The problem with most translations is that they either become too poetical or too literal -- and both miss the meaning. That's why I generally like the actual Pali along with the translation...unfortuneatly the gift addition lacks it!

For example, should "mano" be translated as "mind", "heart", "thought"?

I've seen it translated with all three --Which is a better translation of the inherent meaning and intent?

:anjali:
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Re: Beautful Dhammapada!

Postby retrofuturist » Wed Jul 01, 2009 2:55 am

Greetings Sraddha,

sraddha wrote:For example, should "mano" be translated as "mind", "heart", "thought"?


Mind would be the least ambiguous translation for mano.

Metta,
Retro. :)
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Re: Beautful Dhammapada!

Postby sraddha » Thu Jul 02, 2009 2:41 am

retrofuturist wrote:Greetings Sraddha,

sraddha wrote:For example, should "mano" be translated as "mind", "heart", "thought"?


Mind would be the least ambiguous translation for mano.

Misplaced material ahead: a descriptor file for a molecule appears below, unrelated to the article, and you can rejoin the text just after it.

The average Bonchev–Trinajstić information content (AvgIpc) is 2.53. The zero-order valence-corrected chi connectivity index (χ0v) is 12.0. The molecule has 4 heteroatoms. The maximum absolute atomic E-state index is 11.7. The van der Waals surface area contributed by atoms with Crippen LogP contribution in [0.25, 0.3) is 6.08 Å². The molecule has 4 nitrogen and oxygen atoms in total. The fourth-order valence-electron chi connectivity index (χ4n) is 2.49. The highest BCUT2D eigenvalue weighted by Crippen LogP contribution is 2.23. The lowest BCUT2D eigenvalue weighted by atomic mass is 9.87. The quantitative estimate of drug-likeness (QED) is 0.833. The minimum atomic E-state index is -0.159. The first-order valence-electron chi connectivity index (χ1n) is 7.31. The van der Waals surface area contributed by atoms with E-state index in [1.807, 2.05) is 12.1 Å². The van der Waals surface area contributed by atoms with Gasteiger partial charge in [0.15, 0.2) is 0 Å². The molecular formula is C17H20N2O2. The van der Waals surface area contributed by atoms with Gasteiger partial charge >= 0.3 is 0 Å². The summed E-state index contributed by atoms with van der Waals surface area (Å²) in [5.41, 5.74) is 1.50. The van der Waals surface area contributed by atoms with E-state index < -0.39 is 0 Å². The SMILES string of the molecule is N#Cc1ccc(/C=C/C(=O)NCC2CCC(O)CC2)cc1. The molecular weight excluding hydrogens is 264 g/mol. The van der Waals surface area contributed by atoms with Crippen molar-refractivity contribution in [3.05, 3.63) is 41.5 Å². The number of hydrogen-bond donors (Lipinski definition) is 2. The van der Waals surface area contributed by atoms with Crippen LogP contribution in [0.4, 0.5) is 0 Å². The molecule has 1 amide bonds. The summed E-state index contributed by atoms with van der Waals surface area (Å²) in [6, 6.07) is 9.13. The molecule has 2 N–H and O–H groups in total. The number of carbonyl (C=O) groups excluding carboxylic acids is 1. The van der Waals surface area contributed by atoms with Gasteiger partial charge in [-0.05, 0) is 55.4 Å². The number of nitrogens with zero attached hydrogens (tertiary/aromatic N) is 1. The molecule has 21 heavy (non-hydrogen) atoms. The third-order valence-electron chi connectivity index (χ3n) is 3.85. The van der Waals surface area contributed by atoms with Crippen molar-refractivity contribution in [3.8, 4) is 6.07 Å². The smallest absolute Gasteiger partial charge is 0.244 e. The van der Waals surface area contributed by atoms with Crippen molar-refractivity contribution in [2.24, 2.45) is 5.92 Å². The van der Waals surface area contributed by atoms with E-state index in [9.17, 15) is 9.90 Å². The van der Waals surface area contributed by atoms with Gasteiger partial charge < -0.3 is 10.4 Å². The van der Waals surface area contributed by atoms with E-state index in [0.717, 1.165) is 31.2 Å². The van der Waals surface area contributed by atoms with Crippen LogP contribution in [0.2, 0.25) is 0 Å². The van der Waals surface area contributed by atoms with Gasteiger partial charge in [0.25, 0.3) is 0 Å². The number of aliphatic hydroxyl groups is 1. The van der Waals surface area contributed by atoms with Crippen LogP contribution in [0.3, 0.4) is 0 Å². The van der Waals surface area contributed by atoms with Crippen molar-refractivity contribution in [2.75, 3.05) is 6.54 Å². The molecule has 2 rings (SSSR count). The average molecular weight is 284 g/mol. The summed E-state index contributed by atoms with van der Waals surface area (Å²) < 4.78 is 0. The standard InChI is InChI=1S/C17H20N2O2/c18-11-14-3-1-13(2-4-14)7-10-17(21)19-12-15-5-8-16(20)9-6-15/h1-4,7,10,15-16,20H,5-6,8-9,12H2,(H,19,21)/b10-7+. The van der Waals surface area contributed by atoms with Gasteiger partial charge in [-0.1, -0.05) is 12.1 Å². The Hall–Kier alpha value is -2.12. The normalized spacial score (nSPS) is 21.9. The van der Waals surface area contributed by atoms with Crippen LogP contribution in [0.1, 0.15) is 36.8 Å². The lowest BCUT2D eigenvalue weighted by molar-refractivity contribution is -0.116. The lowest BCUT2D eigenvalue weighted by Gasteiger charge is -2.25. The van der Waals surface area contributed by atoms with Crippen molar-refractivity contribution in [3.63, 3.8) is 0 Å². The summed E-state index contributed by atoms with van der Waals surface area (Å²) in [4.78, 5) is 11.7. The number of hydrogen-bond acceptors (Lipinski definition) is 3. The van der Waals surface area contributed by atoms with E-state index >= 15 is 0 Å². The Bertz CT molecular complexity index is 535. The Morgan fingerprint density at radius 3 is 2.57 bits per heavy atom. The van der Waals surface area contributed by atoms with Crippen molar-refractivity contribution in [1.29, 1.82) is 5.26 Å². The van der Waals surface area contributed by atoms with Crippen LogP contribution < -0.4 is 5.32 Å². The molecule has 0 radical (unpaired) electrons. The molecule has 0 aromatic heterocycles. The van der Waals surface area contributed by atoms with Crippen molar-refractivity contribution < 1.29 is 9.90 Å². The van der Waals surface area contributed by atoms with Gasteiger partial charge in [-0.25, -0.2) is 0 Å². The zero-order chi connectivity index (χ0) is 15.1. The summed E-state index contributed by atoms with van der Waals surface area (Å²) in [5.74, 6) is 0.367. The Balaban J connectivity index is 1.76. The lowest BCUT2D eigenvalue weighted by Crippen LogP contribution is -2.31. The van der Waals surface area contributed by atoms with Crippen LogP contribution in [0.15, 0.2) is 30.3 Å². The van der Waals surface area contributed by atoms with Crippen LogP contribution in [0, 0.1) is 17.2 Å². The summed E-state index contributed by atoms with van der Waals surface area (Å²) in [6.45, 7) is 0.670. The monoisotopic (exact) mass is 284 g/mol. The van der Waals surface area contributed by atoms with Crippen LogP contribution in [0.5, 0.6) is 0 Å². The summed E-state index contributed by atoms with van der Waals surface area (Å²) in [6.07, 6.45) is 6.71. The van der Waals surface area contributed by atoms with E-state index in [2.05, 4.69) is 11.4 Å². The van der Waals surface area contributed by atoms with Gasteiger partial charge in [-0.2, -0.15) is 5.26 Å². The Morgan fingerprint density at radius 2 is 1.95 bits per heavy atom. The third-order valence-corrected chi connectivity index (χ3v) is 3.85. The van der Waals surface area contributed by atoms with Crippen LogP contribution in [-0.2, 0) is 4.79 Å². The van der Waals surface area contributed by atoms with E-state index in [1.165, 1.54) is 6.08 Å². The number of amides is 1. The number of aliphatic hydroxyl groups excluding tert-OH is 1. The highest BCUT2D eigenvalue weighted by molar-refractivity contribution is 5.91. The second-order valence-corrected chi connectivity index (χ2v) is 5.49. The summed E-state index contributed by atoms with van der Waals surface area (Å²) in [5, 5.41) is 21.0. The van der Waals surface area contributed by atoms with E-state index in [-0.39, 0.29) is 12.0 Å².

Metta,
Retro. :)


I agree, I generally look at the first verse and see how "mano" is translated, I like the use of mind. I think "heart" is probably the weakest translation.

Read my illustrated Dhammapada again while at lunch today! :jumping:
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Re: Beautful Dhammapada!

Postby retrofuturist » Thu Jul 02, 2009 3:41 am

Greetings Sraddha,

I think you'll like this topic over at Dhamma Wheel then!

The first verse of the Dhammapada
http://www.dhammawheel.com/viewtopic.php?f=19&t=55

Metta,
Retro. :)
Live in concord, with mutual appreciation, without disputing, blending like milk and water, viewing each other with kindly eyes

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Re: Beautful Dhammapada!

Postby sraddha » Sat Jul 04, 2009 12:33 am

Hi Retro,

Thanks for the discussion.

Interestingly, the word "Mano" many times in common usage can mean the connection between heart/mind.



http://www.shambhalasun.com/index.php?option=com_content&task=view&id=1804&Itemid=0 in Buddhism heart and mind can both be referred to by the same term (chitta in Sanskrit). Indeed, when Tibetan Buddhists refer to mind, they often point to their chest. Mind in this sense is not thinking mind, but rather big mind—a direct knowing of reality that is basically open and friendly toward what is. Centuries of meditators have found this openness to be the central feature of human consciousness.